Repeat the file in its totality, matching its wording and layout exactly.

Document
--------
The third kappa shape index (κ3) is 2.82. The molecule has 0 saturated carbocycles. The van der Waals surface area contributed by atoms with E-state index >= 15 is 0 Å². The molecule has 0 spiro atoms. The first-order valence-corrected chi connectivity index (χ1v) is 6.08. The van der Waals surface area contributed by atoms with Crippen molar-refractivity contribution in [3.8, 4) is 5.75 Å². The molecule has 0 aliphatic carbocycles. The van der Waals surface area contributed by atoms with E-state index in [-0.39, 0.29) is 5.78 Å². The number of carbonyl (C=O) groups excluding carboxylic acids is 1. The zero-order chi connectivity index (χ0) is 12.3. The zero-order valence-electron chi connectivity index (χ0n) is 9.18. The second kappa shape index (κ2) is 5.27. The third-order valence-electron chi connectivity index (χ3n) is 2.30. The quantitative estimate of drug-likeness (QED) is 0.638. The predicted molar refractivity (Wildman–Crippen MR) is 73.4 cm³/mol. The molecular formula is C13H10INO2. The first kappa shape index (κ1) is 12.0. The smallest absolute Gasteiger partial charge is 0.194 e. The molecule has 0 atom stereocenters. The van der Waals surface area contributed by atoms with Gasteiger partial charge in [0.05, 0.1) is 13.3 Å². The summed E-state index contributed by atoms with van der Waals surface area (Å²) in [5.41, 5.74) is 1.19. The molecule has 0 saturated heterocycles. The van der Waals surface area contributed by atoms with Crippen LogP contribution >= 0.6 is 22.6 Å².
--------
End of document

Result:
The third kappa shape index (κ3) is 2.82. The molecule has 0 saturated carbocycles. The van der Waals surface area contributed by atoms with E-state index >= 15 is 0 Å². The molecule has 0 spiro atoms. The first-order valence-corrected chi connectivity index (χ1v) is 6.08. The van der Waals surface area contributed by atoms with Crippen molar-refractivity contribution in [3.8, 4) is 5.75 Å². The molecule has 0 aliphatic carbocycles. The van der Waals surface area contributed by atoms with E-state index in [-0.39, 0.29) is 5.78 Å². The number of carbonyl (C=O) groups excluding carboxylic acids is 1. The zero-order chi connectivity index (χ0) is 12.3. The zero-order valence-electron chi connectivity index (χ0n) is 9.18. The second kappa shape index (κ2) is 5.27. The third-order valence-electron chi connectivity index (χ3n) is 2.30. The quantitative estimate of drug-likeness (QED) is 0.638. The predicted molar refractivity (Wildman–Crippen MR) is 73.4 cm³/mol. The molecular formula is C13H10INO2. The first kappa shape index (κ1) is 12.0. The smallest absolute Gasteiger partial charge is 0.194 e. The molecule has 0 atom stereocenters. The van der Waals surface area contributed by atoms with Gasteiger partial charge in [0.05, 0.1) is 13.3 Å². The summed E-state index contributed by atoms with van der Waals surface area (Å²) in [5.41, 5.74) is 1.19. The molecule has 0 saturated heterocycles. The van der Waals surface area contributed by atoms with Crippen LogP contribution >= 0.6 is 22.6 Å².